DIRECTV GigE DECA ATT Approved Network Adapter (DCAGE11)
- Brand: ATT
- P\N: DCAGE11
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So far my experience hasn't been exactly what I had hoped but with a little re-cabling I think these things are going to work out great. I did some testing with two DECA adapters and a short piece of RG6 coax and was able to achieve 960Mbps+ on a SpeakEasy speed test. Note the network light was blue when the speeds were blazing fast. I then hooked up the DECA gear to the DirectTV cabling already running throughout my house and was only able to achieve speed tests just under 160Mbps. Note the network light was yellow this time. I really have no ideal what the different color lights mean. I think if I run a new 150ft RG6 cable dedicated to these devices I will be very happy with the results.
Great upgrade from the CCK if you need additional bandwidth.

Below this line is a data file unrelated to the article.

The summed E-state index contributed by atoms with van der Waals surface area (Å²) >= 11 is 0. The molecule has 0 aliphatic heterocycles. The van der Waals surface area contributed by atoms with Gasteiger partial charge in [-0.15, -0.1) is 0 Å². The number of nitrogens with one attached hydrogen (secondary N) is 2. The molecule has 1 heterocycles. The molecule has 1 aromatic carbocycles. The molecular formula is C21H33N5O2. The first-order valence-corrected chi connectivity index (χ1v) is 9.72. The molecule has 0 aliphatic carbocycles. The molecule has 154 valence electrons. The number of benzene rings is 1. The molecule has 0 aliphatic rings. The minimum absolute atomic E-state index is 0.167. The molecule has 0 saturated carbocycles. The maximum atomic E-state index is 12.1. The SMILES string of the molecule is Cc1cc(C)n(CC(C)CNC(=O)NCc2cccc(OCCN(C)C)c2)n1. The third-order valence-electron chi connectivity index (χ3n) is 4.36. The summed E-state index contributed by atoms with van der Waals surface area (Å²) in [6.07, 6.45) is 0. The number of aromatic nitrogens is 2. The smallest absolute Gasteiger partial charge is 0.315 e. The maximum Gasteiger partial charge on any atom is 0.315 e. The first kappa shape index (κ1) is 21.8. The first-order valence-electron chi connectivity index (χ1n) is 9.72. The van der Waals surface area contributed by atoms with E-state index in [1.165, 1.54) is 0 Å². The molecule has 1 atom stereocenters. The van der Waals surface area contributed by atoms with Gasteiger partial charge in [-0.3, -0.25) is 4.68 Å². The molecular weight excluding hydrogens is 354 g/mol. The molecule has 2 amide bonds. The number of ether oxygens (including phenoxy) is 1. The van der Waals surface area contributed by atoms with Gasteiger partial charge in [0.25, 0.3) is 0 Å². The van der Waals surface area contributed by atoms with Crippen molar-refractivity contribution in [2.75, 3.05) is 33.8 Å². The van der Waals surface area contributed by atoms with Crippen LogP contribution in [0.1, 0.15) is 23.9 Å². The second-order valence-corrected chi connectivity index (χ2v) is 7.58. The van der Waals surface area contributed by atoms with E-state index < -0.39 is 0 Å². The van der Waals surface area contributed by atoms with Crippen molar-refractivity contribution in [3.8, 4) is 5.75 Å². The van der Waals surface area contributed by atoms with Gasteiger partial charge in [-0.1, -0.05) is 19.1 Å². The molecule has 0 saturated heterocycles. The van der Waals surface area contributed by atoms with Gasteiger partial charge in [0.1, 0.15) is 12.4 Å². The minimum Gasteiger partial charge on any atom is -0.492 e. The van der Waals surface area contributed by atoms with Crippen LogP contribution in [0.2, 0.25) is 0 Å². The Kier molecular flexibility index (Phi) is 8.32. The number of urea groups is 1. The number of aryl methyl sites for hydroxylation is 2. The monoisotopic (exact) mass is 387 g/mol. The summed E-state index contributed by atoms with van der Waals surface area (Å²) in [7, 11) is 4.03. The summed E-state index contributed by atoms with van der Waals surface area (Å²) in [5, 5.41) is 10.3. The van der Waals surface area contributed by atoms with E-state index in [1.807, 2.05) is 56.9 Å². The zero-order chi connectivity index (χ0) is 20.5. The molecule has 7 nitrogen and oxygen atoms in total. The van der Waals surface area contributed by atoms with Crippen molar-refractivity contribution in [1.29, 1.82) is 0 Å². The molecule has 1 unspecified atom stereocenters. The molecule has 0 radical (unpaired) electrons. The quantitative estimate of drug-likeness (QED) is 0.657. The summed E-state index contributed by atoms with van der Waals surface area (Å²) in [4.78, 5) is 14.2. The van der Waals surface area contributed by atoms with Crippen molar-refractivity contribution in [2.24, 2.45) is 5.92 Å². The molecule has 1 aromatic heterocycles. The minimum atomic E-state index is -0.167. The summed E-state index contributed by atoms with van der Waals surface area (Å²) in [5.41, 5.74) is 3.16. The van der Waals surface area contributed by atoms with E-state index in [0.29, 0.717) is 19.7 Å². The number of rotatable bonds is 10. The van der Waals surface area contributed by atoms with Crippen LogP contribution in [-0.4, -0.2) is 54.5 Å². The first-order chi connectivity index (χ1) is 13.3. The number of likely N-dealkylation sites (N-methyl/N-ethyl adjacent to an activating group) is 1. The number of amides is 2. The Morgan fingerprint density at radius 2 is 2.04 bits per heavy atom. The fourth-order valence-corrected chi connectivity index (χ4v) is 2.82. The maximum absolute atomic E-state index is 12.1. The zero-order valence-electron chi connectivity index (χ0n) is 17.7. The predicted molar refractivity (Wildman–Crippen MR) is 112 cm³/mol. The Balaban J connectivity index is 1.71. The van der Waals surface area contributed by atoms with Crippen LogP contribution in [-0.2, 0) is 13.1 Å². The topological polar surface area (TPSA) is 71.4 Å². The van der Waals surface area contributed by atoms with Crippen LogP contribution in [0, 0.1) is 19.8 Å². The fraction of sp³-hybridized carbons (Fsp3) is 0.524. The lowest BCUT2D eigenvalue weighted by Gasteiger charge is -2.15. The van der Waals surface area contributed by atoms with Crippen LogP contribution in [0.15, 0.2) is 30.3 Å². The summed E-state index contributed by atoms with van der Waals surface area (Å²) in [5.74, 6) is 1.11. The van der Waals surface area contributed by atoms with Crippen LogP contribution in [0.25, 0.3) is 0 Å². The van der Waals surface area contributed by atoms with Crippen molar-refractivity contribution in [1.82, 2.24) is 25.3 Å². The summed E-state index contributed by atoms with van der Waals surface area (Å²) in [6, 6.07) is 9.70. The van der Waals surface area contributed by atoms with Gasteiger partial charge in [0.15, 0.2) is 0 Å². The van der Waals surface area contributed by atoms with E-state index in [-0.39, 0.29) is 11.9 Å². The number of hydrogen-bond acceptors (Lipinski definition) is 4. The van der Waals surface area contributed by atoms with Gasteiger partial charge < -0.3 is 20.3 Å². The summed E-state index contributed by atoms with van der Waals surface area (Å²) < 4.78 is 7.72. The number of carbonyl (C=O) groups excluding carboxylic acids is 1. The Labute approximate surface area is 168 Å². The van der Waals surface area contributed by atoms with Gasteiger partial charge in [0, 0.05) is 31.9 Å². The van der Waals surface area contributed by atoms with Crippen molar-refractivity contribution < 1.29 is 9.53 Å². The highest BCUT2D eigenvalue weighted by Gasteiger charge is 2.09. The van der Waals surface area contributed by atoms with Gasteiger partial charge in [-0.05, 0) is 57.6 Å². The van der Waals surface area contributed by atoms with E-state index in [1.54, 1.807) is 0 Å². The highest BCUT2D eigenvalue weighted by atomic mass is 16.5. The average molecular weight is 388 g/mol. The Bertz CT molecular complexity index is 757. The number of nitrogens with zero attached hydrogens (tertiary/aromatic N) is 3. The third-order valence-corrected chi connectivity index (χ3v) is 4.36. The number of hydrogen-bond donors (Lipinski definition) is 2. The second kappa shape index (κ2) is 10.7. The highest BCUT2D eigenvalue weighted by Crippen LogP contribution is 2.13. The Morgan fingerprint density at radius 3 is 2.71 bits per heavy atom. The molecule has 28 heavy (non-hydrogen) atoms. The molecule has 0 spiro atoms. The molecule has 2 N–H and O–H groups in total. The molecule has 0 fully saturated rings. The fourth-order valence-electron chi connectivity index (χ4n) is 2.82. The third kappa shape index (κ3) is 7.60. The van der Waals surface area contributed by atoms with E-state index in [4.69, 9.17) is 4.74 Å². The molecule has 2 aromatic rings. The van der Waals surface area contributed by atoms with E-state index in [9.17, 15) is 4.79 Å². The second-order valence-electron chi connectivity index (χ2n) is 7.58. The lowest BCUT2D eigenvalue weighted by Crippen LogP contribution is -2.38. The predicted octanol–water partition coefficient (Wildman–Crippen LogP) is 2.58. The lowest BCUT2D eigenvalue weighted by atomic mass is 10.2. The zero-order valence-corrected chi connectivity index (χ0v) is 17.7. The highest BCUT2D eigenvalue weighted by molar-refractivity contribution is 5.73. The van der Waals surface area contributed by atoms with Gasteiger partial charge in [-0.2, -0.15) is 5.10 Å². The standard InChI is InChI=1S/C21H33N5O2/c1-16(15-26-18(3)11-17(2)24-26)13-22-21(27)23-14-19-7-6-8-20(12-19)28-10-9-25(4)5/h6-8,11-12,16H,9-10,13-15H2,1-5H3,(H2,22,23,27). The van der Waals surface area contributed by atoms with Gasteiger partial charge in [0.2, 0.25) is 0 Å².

I'm a long time DirecTV customer. I currently have an HR24, HR54, 2x C61K, and a C41. I've been piggybacking ethernet for PCs, Smart TVs, Game consoles, etc on the MOCA network provided by the CCK's (DECABB1MRO) for several years. I was able to transmit about 85Mbps over my home network when the traffic was traversing the CCK supplied MOCA network. I decided to try an upgrade to the DCAGE11's so I bought a pair to create a higher speed leg on the MOCA network. I now get around 400Mbps over the exact same path. I can say that the HR54 seems fine and passes a network test without issue while I can still get the higher speeds on my clients. So when the description says its compatible with DirecTV MOCA 1.0 networks they mean it will run at its higher speed while supporting those clients. I was afraid the network would downgrade to the lowest version of the protocol but that has not been the case. There is also one other useful feature that is not called out. The article mentions that you must have the power adapter to use these units. When mine arrived I noticed the ethernet port was label as supporting IEEE 802.3af (PoE). Since my ethernet switches (Ubiquiti US-8-60W) can support 802.3af I gave it a try and the unit powered right up. When I'm running a speed test the switch reports about 6W of power draw so the budget for PoE should be easy to meet. If you don't know what PoE is and/or if your switches support it, maybe stick with the power adapter. It's cheaper than a switch upgrade.